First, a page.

Earlier today, the International Swaps and Derivatives Association (ISDA) sponsored a webinar, “The Foundations of an Efficient Market Infrastructure,” that focused on an initiative by ISDA’s Market Infrastructure and Technology Committee to facilitate the adoption of emerging technologies (DLT, smart contracts)into the trading, documentation and processing of derivatives.

The focus of the conference was on derivatives processing and reporting; however, the issues that plague derivatives are relevant to many other financial market processes and activities.  Specifically, the primary challenge with respect to derivatives – a strained infrastructure that is too costly and inefficient to be sustainable – is common throughout the financial markets.  Or, put  differently, the development of technological solutions within the derivatives sector has the potential to become a template for the resolution of similar issues in other sectors of the financial marketplace.  For this reason, today’s webinar may have an appeal that is broader than market participants with an interest in the process of derivatives.

The remainder of this message contains a summary of the information discussed at this informative webinar.

The existing market infrastructure for derivatives processing is largely built upon:

  • The documentation architecture published by ISDA (master agreements, confirmations, product specific definitional booklets, etc.); and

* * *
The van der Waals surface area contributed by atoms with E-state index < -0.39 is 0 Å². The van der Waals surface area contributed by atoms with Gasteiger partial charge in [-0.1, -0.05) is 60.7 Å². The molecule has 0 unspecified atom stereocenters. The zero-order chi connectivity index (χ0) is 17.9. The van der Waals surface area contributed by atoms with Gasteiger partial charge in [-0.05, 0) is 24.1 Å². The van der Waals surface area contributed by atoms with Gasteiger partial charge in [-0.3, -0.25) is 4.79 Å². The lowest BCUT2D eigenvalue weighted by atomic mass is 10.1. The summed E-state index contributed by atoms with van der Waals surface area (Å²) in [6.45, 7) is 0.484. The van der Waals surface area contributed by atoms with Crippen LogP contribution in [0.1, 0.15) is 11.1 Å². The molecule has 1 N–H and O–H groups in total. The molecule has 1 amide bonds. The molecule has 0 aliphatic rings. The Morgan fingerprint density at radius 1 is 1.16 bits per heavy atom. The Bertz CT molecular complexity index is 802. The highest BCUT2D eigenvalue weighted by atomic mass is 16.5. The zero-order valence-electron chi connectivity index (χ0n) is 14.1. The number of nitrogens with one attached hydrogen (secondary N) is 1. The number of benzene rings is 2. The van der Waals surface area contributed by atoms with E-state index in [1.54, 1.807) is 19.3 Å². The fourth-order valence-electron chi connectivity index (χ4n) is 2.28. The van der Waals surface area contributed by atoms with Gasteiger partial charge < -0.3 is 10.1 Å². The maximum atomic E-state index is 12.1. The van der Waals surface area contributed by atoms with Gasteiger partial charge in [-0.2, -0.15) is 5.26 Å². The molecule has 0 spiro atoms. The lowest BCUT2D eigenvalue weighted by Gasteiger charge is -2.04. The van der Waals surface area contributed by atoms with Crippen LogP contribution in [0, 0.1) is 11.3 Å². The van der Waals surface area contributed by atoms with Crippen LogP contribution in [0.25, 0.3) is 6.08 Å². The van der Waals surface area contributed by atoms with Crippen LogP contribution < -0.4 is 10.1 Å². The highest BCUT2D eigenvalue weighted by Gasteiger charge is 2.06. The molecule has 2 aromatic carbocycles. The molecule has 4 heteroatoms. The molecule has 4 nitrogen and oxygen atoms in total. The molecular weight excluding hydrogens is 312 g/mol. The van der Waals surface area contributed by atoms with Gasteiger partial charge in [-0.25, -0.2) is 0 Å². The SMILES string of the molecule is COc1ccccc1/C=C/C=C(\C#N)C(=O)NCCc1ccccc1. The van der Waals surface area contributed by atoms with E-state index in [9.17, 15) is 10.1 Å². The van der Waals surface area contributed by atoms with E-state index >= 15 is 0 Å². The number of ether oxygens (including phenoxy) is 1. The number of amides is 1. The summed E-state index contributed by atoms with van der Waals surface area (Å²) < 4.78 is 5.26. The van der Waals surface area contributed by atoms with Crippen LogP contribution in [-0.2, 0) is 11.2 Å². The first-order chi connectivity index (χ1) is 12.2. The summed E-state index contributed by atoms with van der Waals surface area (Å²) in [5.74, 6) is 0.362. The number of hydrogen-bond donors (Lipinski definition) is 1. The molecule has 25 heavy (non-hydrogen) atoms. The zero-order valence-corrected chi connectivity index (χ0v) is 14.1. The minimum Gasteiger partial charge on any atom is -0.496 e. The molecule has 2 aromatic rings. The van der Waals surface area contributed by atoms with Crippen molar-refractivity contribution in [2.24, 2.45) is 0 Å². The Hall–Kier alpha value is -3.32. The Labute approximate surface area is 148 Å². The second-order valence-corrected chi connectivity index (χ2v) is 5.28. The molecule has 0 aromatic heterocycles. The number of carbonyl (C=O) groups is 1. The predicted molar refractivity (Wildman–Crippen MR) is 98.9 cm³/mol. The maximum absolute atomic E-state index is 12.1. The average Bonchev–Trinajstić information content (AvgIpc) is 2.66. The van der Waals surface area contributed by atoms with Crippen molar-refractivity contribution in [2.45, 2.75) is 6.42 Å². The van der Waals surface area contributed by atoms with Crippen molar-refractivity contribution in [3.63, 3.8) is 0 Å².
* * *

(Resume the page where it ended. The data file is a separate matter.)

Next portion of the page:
• Various operating systems and processes that were built in response to regulatory mandates flowing from the 2009 G-20 Summit in Pittsburgh.

The strain on existing infrastructures from costs operational inefficiencies is not sustainable.

Distributed ledger technology (“DLT”) and smart contract technology (“SCT”) presents a compelling and unique technological solution to alleviate this strain.  The successful use of DLT and SCT in connection with derivatives processing requires the mutualization of technology and operational processes among financial institutions, end users and regulators.  However, any such mutualization process will necessitate a change to the models of market infrastructure.

The current model is to build solutions into the existing infrastructure.  For example, ISDA would develop a new definitional booklet to address trading in a new asset class.  Similarly, in many cases, each financial institution would build its own “bespoke” technology solutions to address new regulatory requirements, such as Dodd-Frank requirements in the U.S. relating to trade compression, portfolio reconciliation and reporting.  The new model will be to use DLT and SCT to overhaul the market infrastructure, so that all parties are working from a common, shared platform of data and information.

The first step in this process is the development of standardized data processing, which ISDA refers to as a “Common Domain Model” or CDM.  In essence, CDM contains the information about events and data structures that will eventually be enforced through SCT. For additional information regarding the CDM initiative, please see the ISDA publication entitled “Unlocking Value via Process Standards,” which is available here.  In addition, on September 27th, ISDA will be hosting a conference in London that will focus on the emerging roles of DLT and SCT in the processing of derivatives with specific attention given to legal issues in respect thereto.  The Agenda for that conference is available here.

Good day.  Good to know? DR2